What can be done? Oversight and regulation are clearly needed, particularly as the risk of these products is defined. As highlighted by the findings in Lee et al. (5), additional product and safety testing appear necessary to clarify the dangerous components of these products. As with combustible cigarettes, there will be those who dispute these in vitro and nonclinical endpoint studies. However, growing data now supports that the additives in e-cigarettes may comprise a significant part of the health risk. The results by Lee et al. (5) clearly demonstrate that e-liquid flavorings had stronger effects on cytotoxicity, vascular dysfunction, and angiogenesis than nicotine. Thus, in addition to harm from the nicotine, the additives are a potential source of adverse vascular health and one that is being disproportionately placed on the young. These observations suggest that, even without the smoke of combustible cigarette products, there may be a smoldering fire of adverse health effects.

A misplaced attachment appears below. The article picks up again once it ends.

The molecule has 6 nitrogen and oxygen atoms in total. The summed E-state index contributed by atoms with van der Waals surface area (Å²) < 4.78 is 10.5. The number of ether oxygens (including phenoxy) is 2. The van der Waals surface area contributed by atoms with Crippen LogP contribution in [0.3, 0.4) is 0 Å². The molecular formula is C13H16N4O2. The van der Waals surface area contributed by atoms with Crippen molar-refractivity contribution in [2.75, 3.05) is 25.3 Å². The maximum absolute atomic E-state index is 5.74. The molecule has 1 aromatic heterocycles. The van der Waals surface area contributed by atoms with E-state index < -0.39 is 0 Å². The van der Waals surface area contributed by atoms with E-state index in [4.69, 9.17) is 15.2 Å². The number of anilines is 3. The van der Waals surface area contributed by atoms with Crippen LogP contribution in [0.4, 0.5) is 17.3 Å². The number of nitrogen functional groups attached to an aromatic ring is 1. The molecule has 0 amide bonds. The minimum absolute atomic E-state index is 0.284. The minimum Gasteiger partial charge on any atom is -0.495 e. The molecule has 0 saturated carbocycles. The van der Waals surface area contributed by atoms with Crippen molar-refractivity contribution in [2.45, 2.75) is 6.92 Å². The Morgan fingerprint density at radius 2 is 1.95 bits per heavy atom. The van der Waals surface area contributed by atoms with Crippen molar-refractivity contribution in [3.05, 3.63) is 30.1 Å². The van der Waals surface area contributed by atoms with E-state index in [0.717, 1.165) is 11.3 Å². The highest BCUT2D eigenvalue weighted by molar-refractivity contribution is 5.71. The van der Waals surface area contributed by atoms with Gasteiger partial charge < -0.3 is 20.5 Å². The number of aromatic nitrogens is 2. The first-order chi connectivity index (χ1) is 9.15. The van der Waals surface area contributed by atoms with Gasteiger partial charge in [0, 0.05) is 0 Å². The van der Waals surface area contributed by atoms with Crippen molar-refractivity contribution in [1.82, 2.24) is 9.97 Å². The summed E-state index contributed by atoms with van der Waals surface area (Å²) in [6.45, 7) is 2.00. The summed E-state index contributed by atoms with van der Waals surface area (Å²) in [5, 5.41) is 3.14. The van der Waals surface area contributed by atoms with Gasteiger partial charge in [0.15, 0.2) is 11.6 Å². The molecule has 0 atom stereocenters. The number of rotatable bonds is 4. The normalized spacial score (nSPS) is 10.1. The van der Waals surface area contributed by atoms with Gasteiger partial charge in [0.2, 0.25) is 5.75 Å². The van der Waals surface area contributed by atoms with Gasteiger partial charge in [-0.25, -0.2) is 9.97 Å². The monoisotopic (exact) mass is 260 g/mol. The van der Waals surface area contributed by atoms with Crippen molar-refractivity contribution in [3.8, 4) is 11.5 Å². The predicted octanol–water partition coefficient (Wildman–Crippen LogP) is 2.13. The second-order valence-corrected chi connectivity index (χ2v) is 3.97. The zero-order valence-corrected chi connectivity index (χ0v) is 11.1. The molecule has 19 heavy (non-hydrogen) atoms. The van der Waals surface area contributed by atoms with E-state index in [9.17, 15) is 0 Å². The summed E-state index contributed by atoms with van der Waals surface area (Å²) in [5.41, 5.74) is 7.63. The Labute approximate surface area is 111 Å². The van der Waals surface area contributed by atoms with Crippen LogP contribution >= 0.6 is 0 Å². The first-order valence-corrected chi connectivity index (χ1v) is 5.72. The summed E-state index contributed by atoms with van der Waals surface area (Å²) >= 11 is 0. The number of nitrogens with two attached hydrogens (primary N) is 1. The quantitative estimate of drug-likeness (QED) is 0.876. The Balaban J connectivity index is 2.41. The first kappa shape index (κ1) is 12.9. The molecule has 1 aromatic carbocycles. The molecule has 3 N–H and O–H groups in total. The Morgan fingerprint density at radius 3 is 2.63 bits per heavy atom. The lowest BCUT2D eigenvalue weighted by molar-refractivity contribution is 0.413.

↵∗ Editorials published in the Journal of the American College of Cardiology reflect the views of the authors and do not necessarily represent the views of JACC or the American College of Cardiology.
Both authors have reported that they have no relationships relevant to the contents of this paper to disclose.
- 2019 American College of Cardiology Foundation